Controlling the Risk of Fire in Student Accommodation

With a new academic year beginning, many students will be living away from home for the first time, often in halls of residence or other student accommodation.

While this new-found independence brings with it a lot of advantages and opportunities for growth and development, there are also hazards to be aware of.

According to a survey of 2011/2012 university students conducted by public sector insurer; Zurich Municipal, 81% regularly undertook activities that risked fire in their halls of rented accommodation.

Fire Safety in University Accomodation

The survey highlights risky behaviours, such as cooking while tired or under the influence of alcohol, as well as improperly disposing of lit cigarettes or forgetting to turn off high-heat appliances such as hair straighteners.

With this in mind, Approved Document B (ADB) (fire safety) Volume 2: Buildings Other Than Dwellinghouses of the Building Regulations lays out a number of methods of meeting these complex requirements.

Under ADB, buildings over 11m in height, or with more than 3 storeys above ground level must have multiple staircases, and the distance from a flat’s entrance door to a common stair or stair lobby must be 9m in one direction, or 35m in multiple directions.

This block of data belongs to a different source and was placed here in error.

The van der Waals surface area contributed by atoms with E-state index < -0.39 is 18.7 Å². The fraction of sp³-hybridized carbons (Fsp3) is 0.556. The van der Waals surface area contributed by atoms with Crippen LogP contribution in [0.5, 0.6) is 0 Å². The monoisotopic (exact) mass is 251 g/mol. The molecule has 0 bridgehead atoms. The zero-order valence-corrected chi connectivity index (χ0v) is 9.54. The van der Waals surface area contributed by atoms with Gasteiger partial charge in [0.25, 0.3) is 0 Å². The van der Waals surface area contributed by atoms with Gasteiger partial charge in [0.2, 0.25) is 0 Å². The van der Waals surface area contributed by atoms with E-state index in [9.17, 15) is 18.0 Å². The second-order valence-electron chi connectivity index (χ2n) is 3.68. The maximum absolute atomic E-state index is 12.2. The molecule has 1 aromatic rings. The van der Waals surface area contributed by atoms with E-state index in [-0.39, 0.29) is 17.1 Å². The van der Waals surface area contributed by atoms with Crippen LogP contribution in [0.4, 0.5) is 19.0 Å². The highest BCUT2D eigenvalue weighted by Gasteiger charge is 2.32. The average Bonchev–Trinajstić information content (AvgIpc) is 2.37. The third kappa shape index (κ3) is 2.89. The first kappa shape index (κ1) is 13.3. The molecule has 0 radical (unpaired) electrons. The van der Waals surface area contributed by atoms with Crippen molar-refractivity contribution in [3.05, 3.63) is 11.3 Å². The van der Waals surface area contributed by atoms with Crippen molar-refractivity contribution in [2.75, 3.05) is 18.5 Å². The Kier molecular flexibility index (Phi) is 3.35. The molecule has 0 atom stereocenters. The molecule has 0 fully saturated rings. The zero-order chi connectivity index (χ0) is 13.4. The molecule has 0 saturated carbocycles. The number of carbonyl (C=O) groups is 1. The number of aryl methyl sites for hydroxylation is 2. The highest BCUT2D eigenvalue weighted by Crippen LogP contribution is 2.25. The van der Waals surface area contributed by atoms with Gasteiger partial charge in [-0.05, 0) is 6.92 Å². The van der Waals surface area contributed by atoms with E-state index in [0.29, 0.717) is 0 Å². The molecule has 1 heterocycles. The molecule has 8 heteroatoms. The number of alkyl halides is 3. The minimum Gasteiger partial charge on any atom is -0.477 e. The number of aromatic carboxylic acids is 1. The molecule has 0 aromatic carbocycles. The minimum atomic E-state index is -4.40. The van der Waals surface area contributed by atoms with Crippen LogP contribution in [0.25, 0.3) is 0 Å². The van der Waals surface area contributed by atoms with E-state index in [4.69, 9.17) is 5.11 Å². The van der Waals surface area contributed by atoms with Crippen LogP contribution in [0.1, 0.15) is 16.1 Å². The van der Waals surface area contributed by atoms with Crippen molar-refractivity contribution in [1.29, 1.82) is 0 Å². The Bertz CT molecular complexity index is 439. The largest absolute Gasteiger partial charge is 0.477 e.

While this is a fairly straightforward method of meeting Building Regulations requirements, it is also extremely inflexible, limiting design freedom and the amount of space available within a building. Fortunately, it is perfectly acceptable to overcome these restrictions by taking an engineered approach, provided the same levels of fire protection are provided as laid out in ADB.

By involving experienced fire engineers in the creation of student accommodation, it is possible to not only extend travel distances from apartments to stairs/stair lobbies, but also to omit the inclusion of additional staircases, providing significant cost and space savings. By only featuring a single staircase, buildings over 11m in height can be provided with significant additional floor-space, allowing apartments to be extended, or for more apartments to be added to a property’s general floor arrangement plans.

These changes can be made through the inclusion of highly effective mechanical smoke ventilation systems, which protect the staircase from smoke ingress in the event of a fire. By utilising CFD (Computational Fluid Dynamics) Modelling during the design stage, our experts can demonstrate the efficiency of these systems, and their ability to provide an appropriate level of protection for occupants during escape.

There are also a number of ways that occupants can exit the building in the event of fire, depending on the strategy put in place: simultaneous evacuation – which sees all of the occupants exit at once, phased evacuation – where only the affected floor (or floor above) is evacuated, and a ‘defend in place’ strategy – where those not in the fire-affected apartment can remain in their apartment if they choose to.

Whichever approach is taken, it’s important to keep in mind that fire prevention should always be the priority, and this is best achieved by educating new and returning students alike on the potential causes of fire, and the best ways to minimise this risk.

For more information of FDS Consult, visit: http://www.fdsconsult.com/

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